Breaking up with a mentor with class and grace

When a relationship has run its course, the end must be handled professionally

Mentorships aren't meant to last forever. Their purpose is to help junior employees establish goals and move forward in their career paths. Once the objective has been reached, the relationship usually lapses. But sometimes mentorships should be ended before the mentee's goals have been reached. The mentee may feel that the relationship has gone off course and that his needs aren't being met. When that happens, how do you end the relationship with class and grace? Here are some tips.

Choosing the date

Don't abruptly end the mentor relationship or expect it to fizzle out on its own. That's not fair to your mentor. Once you've decided that the relationship has run its course, choose an end date and plan to meet with your mentor at least one last time. Remember that your professional reputation is at stake, and the way you end the mentoring relationship can impact your career. Tell your mentor that your next meeting will be your last, so he or she can prepare for it.

Planning the conversation

Prepare for your last meeting with your mentor ahead of time. If you think nerves might affect you, write down your speaking points before the meeting. You'll want to address several points in this "break-up" conversation.

Start with the good

Begin the conversation by thanking your mentor for his or her time and efforts. Talk about all the highlights of the mentorship, such as meeting or exceeding goals. Give your mentor a compliment about his or her mentoring style, such as always making time for you, having great strategic ideas or speaking with candidness.

Communicate your reason for ending things

Tell your mentor exactly why you are ending the relationship. For mentees who have accomplished their goals early, this will be an easy task. On the other hand, mentees who are ending their relationships because of a poor personality fit, lack of communication or other problems might find it difficult to tell their mentors the truth. But this can be done in a diplomatic manner. For example, if you are ending things because your mentor is never available, you could say, "I'm afraid our schedules are just not compatible, though the time we've spent together has been very valuable to me." If you are ending things because your personality is not a fit with your mentor's, you could say, "I've had time to reflect on my own communication style, and I think I need a mentor who has a similar approach."

Give your mentor honest feedback

Just because the mentorship didn't work out doesn't mean your mentor is "bad" or can't improve. Give honest feedback, so that your mentor can be better in the future. Mention the advice that helped you the most, and diplomatically suggest areas where the mentor could have been more helpful. For example, if your mentor only gave negative criticism, you could say, "I know that novice questions must be irritating to someone so advanced in our field. Maybe you could come up with a list of commonly asked beginner questions and answers for your next mentee so you don't have to keep answering the same things over and over."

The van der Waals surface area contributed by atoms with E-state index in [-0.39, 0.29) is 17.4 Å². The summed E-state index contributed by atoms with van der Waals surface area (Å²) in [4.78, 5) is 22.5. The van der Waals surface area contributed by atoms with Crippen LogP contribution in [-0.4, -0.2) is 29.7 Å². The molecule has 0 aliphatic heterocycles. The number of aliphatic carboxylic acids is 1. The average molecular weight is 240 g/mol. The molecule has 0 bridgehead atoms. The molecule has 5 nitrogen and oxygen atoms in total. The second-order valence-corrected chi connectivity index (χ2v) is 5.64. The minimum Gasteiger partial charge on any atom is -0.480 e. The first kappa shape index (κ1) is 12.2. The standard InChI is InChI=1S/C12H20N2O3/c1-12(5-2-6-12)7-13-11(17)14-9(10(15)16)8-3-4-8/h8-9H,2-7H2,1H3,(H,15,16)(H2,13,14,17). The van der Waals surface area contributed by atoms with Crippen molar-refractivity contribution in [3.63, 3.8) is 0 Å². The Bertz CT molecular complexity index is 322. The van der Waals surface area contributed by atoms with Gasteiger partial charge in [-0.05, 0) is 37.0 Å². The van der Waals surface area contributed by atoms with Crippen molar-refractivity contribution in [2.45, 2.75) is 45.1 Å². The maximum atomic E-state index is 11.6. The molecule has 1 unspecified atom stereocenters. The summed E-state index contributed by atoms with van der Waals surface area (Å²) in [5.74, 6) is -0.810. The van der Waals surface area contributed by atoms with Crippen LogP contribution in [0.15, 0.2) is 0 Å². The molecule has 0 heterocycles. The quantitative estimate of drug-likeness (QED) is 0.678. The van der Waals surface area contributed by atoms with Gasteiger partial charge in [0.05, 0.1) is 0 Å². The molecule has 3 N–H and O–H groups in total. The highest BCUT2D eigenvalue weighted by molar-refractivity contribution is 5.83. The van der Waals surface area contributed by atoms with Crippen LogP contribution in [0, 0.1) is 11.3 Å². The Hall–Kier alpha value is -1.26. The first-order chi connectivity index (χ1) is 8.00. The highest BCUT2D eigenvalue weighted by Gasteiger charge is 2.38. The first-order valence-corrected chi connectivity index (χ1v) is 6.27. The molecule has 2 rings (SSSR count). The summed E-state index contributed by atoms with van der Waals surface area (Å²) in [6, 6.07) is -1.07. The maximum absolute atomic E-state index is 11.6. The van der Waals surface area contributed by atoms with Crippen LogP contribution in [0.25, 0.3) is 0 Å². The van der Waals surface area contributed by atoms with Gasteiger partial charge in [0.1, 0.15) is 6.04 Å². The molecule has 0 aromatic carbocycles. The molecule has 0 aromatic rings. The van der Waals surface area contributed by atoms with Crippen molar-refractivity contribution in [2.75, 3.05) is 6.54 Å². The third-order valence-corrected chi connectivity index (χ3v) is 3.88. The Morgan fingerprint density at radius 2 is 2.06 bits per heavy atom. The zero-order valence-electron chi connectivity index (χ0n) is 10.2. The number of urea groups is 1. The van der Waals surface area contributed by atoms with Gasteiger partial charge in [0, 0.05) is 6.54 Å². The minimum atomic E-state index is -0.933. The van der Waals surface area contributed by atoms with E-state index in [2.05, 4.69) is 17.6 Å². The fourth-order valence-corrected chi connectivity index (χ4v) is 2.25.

Dealing with hurt feelings

Mentors are human beings, and some of them will have hurt feelings when a mentorship ends unexpectedly. While you want to be as polite and respectful as possible, remember that you can't take responsibility for another person's feelings. Your mentor may feel embarrassed or angry when you end things, which is why you want to give him or her advance notice of the end date. That way, he or she isn't put on the spot and will have time to process emotions before the last meeting.

On the flip side, your mentor may also feel that the relationship has run its course and didn't know how to break things off with you. In this case, he or she may feel a sense of relief.

Moving beyond

Some mentor relationships will transition to professional or personal friendships, while others will not. If you'd like to stay in touch with your mentor, tell him or her that you'd enjoy meeting up every once in a while for lunch or dinner. If you don't want to see your former mentor outside of the professional setting, then simply thank him or her and say that you're grateful for all the help. End the conversation by briefly summarizing the successes of the mentorship and thanking your mentor one last time.

Learning from the experience

Even if your first mentorship didn't go as planned, it doesn't mean that the relationship wasn't worthwhile or that you won't have a successful mentorship in the future. Take some time to reflect on what you gained from the mentorship -- even if the only thing you learned is what not to look for in a future mentor. In general, mentorships should last between nine and 18 months, so remember to set a target date when starting a new mentorship. You can also agree on how you will end things and plan an exit strategy ahead of time. When the conversation occurs at the beginning of the relationship, it makes for a smooth and successful transition when it's time to move on.

Kerrie Main is the communications specialist at Mentor Scout. She can be reached at Kerrie.main@nobscot.com.

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